$\begin{array}{}\text{(5)}& {\mathit{\kappa }}_{\mathrm{OA}}=\frac{{\mathbit{\kappa }}_{\mathrm{chem}}-\left({\mathit{\kappa }}_{\mathrm{AS}}\cdot {\mathit{\epsilon }}_{\mathrm{AS}}+{\mathit{\kappa }}_{\mathrm{AN}}\cdot {\mathit{\epsilon }}_{\mathrm{AN}}+{\mathit{\kappa }}_{\mathrm{ABS}}\cdot {\mathit{\epsilon }}_{\mathrm{ABS}}+{\mathit{\kappa }}_{X}\cdot {\mathit{\epsilon }}_{X}\right)}{{\mathit{\epsilon }}_{\mathrm{OA}}},\end{array}$

where κX and εX are the hygroscopicity parameter κ and volume fraction of the unidentified material. Previous studies using Vtot, Chem as the total volume concentration of aerosol particles have avoided the discussion about influences of unidentified material by the CV-ToF-ACSM or other aerosol mass spectrometer instruments. The hygroscopicity of these unidentified materials, which might be dust or other components in continental regions, was not discussed before. Dust is nearly hydrophobic, with mineral dust showing κ values in range of 0.01 to 0.08 (Koehler et al., 2009). In this paper, we arbitrarily specified κX to be 0.05.

## 3.3 Can κf(RH) represent κchem?

According to Eq. (5), the measured bulk κchem values are needed to derive κOA. When bulk aerosol chemical compositions and aerosol hygroscopicity κf(RH) measurements are available, one might naturally jump to the conclusion of treating κf(RH) as κchem to derive κOA because both κf(RH) and κchem are from bulk aerosol measurements. However, the relationship between κchem, κf(RH) and the size-resolved κ distribution needs to be clarified in order to answer the question of whether κf(RH) can accurately represent κchem. The physical meanings of different κ representations used in the following discussions are listed in Table 2.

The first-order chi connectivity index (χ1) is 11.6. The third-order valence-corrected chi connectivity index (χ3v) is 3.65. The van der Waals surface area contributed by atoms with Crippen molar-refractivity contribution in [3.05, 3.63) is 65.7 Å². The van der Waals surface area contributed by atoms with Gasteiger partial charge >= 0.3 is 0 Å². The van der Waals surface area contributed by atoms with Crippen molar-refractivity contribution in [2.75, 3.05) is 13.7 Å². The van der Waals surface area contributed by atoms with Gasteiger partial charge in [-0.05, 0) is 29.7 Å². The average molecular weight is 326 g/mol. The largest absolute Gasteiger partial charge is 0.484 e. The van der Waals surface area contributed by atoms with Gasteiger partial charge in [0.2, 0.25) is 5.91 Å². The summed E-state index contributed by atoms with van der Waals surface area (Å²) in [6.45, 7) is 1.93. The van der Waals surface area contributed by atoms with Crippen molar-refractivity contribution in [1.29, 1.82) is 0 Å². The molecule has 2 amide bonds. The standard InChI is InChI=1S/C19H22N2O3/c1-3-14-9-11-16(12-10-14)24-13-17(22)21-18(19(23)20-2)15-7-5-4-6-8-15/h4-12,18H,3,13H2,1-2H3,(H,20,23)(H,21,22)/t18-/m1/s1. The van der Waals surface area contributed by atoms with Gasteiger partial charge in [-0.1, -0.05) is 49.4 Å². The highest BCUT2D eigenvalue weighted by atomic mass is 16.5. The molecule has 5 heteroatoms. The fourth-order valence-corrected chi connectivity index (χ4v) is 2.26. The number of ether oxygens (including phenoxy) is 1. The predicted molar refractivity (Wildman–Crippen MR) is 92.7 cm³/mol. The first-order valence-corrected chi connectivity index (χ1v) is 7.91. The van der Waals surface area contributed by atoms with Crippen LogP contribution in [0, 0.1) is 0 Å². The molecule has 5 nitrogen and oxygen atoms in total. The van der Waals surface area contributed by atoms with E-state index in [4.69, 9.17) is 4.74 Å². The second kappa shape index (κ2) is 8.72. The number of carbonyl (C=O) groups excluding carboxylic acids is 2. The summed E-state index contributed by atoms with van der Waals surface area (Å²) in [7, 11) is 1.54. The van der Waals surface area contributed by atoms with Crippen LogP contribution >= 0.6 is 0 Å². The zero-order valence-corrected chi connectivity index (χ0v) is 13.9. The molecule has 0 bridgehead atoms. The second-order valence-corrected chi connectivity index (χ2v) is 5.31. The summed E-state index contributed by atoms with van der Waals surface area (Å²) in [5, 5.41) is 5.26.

Table 2Different κ and their physical meanings.

Using Vi to represent volume concentrations of chemical species i and Vi(Dp) to represent volume concentrations of species i with a diameter of Dp, κchem can be derived as follows based on Eq. (2):

$\begin{array}{}\text{(6)}& \begin{array}{rl}{\mathbit{\kappa }}_{\mathrm{chem}}& =\sum _{i}{\mathit{\kappa }}_{i}\cdot {\mathit{\epsilon }}_{i}=\sum _{i}\frac{{V}_{i}}{{V}_{\mathrm{tot}}}\cdot {\mathit{\kappa }}_{i}\\ & =\sum _{i}\frac{\mathrm{1}}{{V}_{\mathrm{tot}}}\cdot \int \frac{\mathrm{d}{V}_{i}\left({D}_{\mathrm{p}}\right)}{\mathrm{d}\mathrm{log}{D}_{\mathrm{p}}}\cdot \mathrm{d}\mathrm{log}{D}_{\mathrm{p}}\cdot {\mathit{\kappa }}_{i}.\end{array}\end{array}$

By swapping the order of summation and integration, Eq. (6) can be written as

$\begin{array}{}\text{(7)}& {\mathbit{\kappa }}_{\mathrm{chem}}=\int \frac{\mathrm{1}}{{V}_{\mathrm{tot}}}\cdot \sum _{i}\frac{\mathrm{d}{V}_{i}\left({D}_{\mathrm{p}}\right)}{\mathrm{d}\mathrm{log}{D}_{\mathrm{p}}}\cdot \mathrm{d}\mathrm{log}{D}_{\mathrm{p}}\cdot {\mathit{\kappa }}_{i}.\end{array}$

Considering that ${\mathit{\kappa }}_{{D}_{\mathrm{p}}}=\sum _{i}\frac{\mathrm{d}{V}_{i}\phantom{\rule{0.125em}{0ex}}\left({D}_{\mathrm{p}}\right)}{\mathrm{d}V\left({D}_{\mathrm{p}}\right)}\cdot {\mathit{\kappa }}_{i}$, Eq. (7) can be rewritten as

$\begin{array}{}\text{(8)}& {\mathbit{\kappa }}_{\mathrm{chem}}=\frac{\mathrm{1}}{{V}_{\mathrm{tot}}}\int {\mathit{\kappa }}_{{D}_{\mathrm{p}}}\cdot \mathrm{d}V\left({D}_{\mathrm{p}}\right).\end{array}$

The result of Eq. (8) indicates that κchem calculated using Eq. (3) represents the overall hygroscopicity of aerosol particles with volume contribution as the weighting function of ${\mathit{\kappa }}_{{D}_{\mathrm{p}}}$.

As for κf(RH), a detailed analysis is performed here to facilitate its physical understanding. The differential form of σsp of aerosol particles in the dry state can be expressed as follows:

$\begin{array}{}\text{(9)}& {\mathit{\sigma }}_{\mathrm{sp}}=\int \frac{\mathrm{d}{\mathit{\sigma }}_{\mathrm{sp}}}{\mathrm{d}\mathrm{log}{D}_{\mathrm{p}}}\mathrm{d}\mathrm{log}{D}_{\mathrm{p}}.\end{array}$